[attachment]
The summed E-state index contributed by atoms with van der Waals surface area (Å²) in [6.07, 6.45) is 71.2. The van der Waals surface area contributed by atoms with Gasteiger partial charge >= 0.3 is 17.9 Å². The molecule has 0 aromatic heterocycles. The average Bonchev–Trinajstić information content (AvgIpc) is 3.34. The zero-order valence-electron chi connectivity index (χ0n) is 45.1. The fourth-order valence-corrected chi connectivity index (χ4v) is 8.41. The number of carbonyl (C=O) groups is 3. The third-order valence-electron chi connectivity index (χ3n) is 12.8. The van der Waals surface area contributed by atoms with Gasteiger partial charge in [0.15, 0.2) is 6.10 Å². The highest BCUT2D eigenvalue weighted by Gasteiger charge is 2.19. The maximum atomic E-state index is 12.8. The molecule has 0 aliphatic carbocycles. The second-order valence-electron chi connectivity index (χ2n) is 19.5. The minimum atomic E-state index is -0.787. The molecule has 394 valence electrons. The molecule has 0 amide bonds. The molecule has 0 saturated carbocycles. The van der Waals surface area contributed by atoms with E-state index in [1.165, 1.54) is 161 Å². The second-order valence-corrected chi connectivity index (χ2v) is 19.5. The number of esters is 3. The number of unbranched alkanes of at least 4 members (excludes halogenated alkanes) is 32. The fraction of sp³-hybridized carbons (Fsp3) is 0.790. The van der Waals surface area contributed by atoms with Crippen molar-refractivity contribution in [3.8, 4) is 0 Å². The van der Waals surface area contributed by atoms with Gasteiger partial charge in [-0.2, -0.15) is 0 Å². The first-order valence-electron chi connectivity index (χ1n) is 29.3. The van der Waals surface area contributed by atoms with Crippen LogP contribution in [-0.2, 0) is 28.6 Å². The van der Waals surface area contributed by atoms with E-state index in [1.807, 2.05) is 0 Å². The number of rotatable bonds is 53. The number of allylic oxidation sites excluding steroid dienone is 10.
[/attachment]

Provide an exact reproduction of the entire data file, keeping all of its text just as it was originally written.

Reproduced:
The summed E-state index contributed by atoms with van der Waals surface area (Å²) in [6.07, 6.45) is 71.2. The van der Waals surface area contributed by atoms with Gasteiger partial charge >= 0.3 is 17.9 Å². The molecule has 0 aromatic heterocycles. The average Bonchev–Trinajstić information content (AvgIpc) is 3.34. The zero-order valence-electron chi connectivity index (χ0n) is 45.1. The fourth-order valence-corrected chi connectivity index (χ4v) is 8.41. The number of carbonyl (C=O) groups is 3. The third-order valence-electron chi connectivity index (χ3n) is 12.8. The van der Waals surface area contributed by atoms with Gasteiger partial charge in [0.15, 0.2) is 6.10 Å². The highest BCUT2D eigenvalue weighted by Gasteiger charge is 2.19. The maximum atomic E-state index is 12.8. The molecule has 0 aliphatic carbocycles. The second-order valence-electron chi connectivity index (χ2n) is 19.5. The minimum atomic E-state index is -0.787. The molecule has 394 valence electrons. The molecule has 0 amide bonds. The molecule has 0 saturated carbocycles. The van der Waals surface area contributed by atoms with E-state index in [1.165, 1.54) is 161 Å². The second-order valence-corrected chi connectivity index (χ2v) is 19.5. The number of esters is 3. The number of unbranched alkanes of at least 4 members (excludes halogenated alkanes) is 32. The fraction of sp³-hybridized carbons (Fsp3) is 0.790. The van der Waals surface area contributed by atoms with Crippen molar-refractivity contribution in [3.8, 4) is 0 Å². The van der Waals surface area contributed by atoms with Gasteiger partial charge in [-0.2, -0.15) is 0 Å². The first-order valence-electron chi connectivity index (χ1n) is 29.3. The van der Waals surface area contributed by atoms with Crippen LogP contribution in [-0.2, 0) is 28.6 Å². The van der Waals surface area contributed by atoms with E-state index in [1.807, 2.05) is 0 Å². The number of rotatable bonds is 53. The number of allylic oxidation sites excluding steroid dienone is 10.